Corn Farmers Coalition

Executive Summary

Thanks to tech-savvy, innovative farmers, there is plenty of corn to eat, make ethanol, feed cattle and even export a big piece of America’s largest crop.

In 2008, corn prices briefly doubled as a new type of customer - the ethanol plants that make automobile fuel from corn - began using more corn. Meanwhile people worried that floods in the Midwest would crimp the corn crop.

Corn’s other customers started worrying about scarcities. And the resulting high prices pinched profits for these older, traditional customers for corn, like beef producers and food-makers. Used to decades of inexpensive, plentiful corn, these customers complained about Congress and the federal government promoting ethanol.

Their argument: If this new customer was going to use so much corn, the world had to choose between corn for food and corn for fuel; there simply wasn’t enough to do both.

A Bogus Argument, a False Choice

Well, the debate, known by the short-hand “food versus fuel,” is over. And, it turns out, we don’t have to choose. There is plenty of corn to eat and plenty for making ethanol and plenty for feeding cattle and plenty more to export and still more to make chemicals and fabric. After peaking briefly in July 2008 at more than $8 a bushel, prices slid to less than $4 by the end of the year and hovered there through the first quarter of 2009.

What happened? American corn growers - mostly small family farmers - produced the second-largest harvest ever in 2008, more than 12 billion bushels. Yields - bushels produced per acre - rose too. In fact, thanks to new technology, yields are likely to double in the next 25 years.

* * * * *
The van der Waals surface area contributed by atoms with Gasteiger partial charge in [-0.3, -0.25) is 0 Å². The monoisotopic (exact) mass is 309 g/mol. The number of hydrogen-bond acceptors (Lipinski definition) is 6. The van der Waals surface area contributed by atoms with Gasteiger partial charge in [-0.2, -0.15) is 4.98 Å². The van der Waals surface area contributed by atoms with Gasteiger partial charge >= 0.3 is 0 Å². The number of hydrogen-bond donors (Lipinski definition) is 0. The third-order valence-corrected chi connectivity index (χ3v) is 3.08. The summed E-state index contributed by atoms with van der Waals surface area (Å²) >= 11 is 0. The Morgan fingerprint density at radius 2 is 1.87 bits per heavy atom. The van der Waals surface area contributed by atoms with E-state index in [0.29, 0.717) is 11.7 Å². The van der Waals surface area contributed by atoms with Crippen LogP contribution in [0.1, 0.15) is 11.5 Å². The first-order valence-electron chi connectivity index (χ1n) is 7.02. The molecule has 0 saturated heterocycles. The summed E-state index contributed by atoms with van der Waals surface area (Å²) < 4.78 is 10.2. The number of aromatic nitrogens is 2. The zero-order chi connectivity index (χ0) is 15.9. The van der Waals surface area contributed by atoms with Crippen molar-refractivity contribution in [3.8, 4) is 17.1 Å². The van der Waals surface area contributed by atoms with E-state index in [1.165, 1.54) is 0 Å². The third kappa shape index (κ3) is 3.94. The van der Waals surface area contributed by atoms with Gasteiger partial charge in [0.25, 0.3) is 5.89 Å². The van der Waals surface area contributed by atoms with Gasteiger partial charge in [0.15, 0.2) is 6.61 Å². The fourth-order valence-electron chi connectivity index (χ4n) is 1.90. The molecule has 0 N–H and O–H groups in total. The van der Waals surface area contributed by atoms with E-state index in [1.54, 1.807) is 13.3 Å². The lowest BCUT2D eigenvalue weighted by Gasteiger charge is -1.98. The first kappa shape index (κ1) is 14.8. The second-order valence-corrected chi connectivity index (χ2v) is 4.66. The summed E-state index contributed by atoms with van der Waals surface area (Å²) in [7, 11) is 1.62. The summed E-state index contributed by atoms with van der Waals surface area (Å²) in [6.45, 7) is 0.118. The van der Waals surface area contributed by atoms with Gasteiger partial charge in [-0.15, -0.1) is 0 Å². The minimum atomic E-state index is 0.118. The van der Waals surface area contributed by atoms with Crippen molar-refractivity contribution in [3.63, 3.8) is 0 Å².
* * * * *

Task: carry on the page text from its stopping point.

Huge combines guided by high-tech global positioning systems, now pick the corn and harvest kernels from the cobs right in the field - a century’s worth of technology removed from farmers in horse-drawn carts who plucked each ear by hand.

Best of Both Worlds: More Corn, Cleaner Environment

Meanwhile, the environmental impact of growing corn declines every year:

  • Biotechnology makes corn resistant to insects, which means less pesticides.
  • Farmers grow five times as much corn as they did in the 1930s - on 20 percent less land.
  • Farmers manage their fields differently, using reduced- or no-till management systems, which protects soil from erosion.
  • And farmers today produce 70 percent more corn per pound of fertilizer than as recently as the 1970s.

Little of this would matter if we were talking about kale or broccoli. But corn is by far America’s biggest crop, and the world’s, too, bigger than wheat or rice or soybeans. Corn is a staple food in the Americas and much of Africa. Corn is one of the cornerstones on which our entire food system rests.

Surprise! Most of the Corn Grown Is Not for You to Eat

Yet few people realize only about 1 percent of the crop is the sweet corn that we buy frozen, canned or on the cob at the grocery store. The vast majority of the crop is instead commercial “field corn” used for other purposes.